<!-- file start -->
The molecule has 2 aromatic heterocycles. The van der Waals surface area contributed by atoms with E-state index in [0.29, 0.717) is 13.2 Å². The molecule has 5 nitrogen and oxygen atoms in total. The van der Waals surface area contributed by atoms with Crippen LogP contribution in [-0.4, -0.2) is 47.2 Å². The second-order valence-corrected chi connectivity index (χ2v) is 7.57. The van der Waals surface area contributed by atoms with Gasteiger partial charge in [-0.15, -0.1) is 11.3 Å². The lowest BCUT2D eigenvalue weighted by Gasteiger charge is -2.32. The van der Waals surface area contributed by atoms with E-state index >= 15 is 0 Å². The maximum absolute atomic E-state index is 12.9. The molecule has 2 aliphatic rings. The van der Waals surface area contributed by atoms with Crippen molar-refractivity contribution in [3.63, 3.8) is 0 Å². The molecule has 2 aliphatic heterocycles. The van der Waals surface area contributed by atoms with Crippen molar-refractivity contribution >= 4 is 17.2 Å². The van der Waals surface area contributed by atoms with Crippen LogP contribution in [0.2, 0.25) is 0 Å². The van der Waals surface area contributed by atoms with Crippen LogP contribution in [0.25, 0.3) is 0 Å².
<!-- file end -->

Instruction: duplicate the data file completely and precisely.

The molecule has 2 aromatic heterocycles. The van der Waals surface area contributed by atoms with E-state index in [0.29, 0.717) is 13.2 Å². The molecule has 5 nitrogen and oxygen atoms in total. The van der Waals surface area contributed by atoms with Crippen LogP contribution in [-0.4, -0.2) is 47.2 Å². The second-order valence-corrected chi connectivity index (χ2v) is 7.57. The van der Waals surface area contributed by atoms with Gasteiger partial charge in [-0.15, -0.1) is 11.3 Å². The lowest BCUT2D eigenvalue weighted by Gasteiger charge is -2.32. The van der Waals surface area contributed by atoms with E-state index >= 15 is 0 Å². The maximum absolute atomic E-state index is 12.9. The molecule has 2 aliphatic rings. The van der Waals surface area contributed by atoms with Crippen molar-refractivity contribution in [3.63, 3.8) is 0 Å². The molecule has 2 aliphatic heterocycles. The van der Waals surface area contributed by atoms with Crippen molar-refractivity contribution >= 4 is 17.2 Å². The van der Waals surface area contributed by atoms with Crippen LogP contribution in [0.2, 0.25) is 0 Å². The van der Waals surface area contributed by atoms with Crippen LogP contribution in [0.25, 0.3) is 0 Å².